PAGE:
Writing at The Propagandist before the September 11 anniversary, Ben Cohen drew a connection between two people who, on the surface, couldn’t appear more different:
[W]here [Pamela] Geller has “Islam” waging a war on “us,” [George] Galloway will flip it and roar that “we” are waging war on “Islam.” Some of his co-speakers at the 9/11 conference – like Cynthia McKinney and Wayne Madsen – will go one step further by claiming that the opening salvo in this war was actually an inside job, and that we should look to Mossad, rather than Al Qaeda, for answers.
Lost in all this is the salutary observation made by Jonathon Narvey in these pages yesterday that when western bombast touches off violence in the Islamic world, the majority of those left dead are more than likely to be Muslims. Lost, too, is the understanding that the potential clash of pathologies at Ground Zero could just as easily result in an embrace.
Take, for example, the record of both camps on the orgy of Serb nationalist violence in the Balkans during the 1990s. Geller has been outspoken in her defense of the late Serbian President Slobodan Milosevic, the architect of ethnic cleansing, and Radovan Karadzic, the Bosnian Serb war criminal who directed the rapes and massacres in Banja Luka, Srebrenica, Gorazde and other Bosnian towns and cities. For Galloway, speaking on his show on the Iranian Holocaust denial outfit Press TV, Milosevic, Karadzic and his old buddy Saddam Hussein were set up as war criminals in order to hide the real war criminals (no prizes for guessing whom he is referring to.)
It may be true that one is motivated by loathing of Muslims and the other by a loathing of the United States and all its works, but what should that tell us? For one thing… that the semblance of division elides an underlying unity. For another – and this is perhaps a tad more important – that the lesson of Bosnia and Kosovo is that the United States is not at war with Islam, and nor is Islam at war with the United States, except in the heads of these demagogic popinjays.
Still not persuaded? Then consider this. Back in July, the Taliban congratulated the Dutch government on the withdrawal of its forces from Afghanistan. That little triumph, as Terry Glavin argued in a piece on the left and Afghanistan, “was handed to them by the right-wing populist Geert Wilders.”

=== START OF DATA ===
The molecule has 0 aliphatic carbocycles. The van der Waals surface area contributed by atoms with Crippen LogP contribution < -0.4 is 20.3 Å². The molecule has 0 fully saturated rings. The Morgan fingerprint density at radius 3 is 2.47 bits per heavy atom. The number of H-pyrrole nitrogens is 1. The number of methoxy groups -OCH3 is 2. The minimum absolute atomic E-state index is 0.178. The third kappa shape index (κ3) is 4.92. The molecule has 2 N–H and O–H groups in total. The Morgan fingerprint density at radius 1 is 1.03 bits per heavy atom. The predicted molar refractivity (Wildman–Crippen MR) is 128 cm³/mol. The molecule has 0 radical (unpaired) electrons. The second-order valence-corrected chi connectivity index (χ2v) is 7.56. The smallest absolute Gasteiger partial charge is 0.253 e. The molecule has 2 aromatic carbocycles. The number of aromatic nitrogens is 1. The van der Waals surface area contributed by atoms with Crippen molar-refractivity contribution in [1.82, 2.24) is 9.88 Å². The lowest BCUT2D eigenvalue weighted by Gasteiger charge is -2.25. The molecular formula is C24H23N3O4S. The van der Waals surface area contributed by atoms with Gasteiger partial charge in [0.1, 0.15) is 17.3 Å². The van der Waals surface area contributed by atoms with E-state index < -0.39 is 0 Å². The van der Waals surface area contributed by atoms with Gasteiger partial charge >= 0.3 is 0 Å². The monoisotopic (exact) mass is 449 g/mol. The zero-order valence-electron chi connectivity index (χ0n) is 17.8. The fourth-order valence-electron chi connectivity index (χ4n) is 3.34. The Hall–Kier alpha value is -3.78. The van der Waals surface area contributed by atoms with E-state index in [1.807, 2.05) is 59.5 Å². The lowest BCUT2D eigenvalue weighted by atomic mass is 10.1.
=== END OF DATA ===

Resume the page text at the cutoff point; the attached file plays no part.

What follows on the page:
Indeed one of the lesser-reported facts about Wilders and his Dutch Freedom Party is that they were among those who successfully clamored for the Netherlands to withdraw from the NATO contingent in Afghanistan. Given their anti-Muslim bigotry, of course, this position made perfect sense. Why spend blood and treasure helping to protect Muslims from other Muslims when, in the end, they’re all just Muslims?
Now Wilders is one of those heading to New York for the 9/11 commemorations, but whose event will he be attending? He’s speaking at Geller’s rally, in fact, but there is no reason why he should not, literally and metaphorically, cross the street later on to join Galloway in pressing the case that the Muslim girls and women of Afghanistan be left to the mercies of the Taliban. After all, if Islam is a monolith, then who cares what happens to its adherents?
Those of us who still cling to reason should remember that whether Muslims are killed in the name of isolationism or cultural relativism or anti-imperialism, they are still being killed – and that many non-Muslims, some in uniform, some not, will die alongside them. That is why I want to end by restating what, to us at any rate, is obvious. The ominous force which carried out 9/11 was that complex of reactionary beliefs known as Islamism, not the physical presence of Muslims in America or anywhere else.
Moreover, while the Gellers and Galloways of this world screech about what divides us, in the schools of Kabul and the voting booths of Sulaymaniyah, we are afforded a glimpse of what unites us. I’ve too much respect for the memory of those who perished on 9/11 to boil that down into a placard slogan to wave at Ground Zero, but it’s what I shall quietly think about.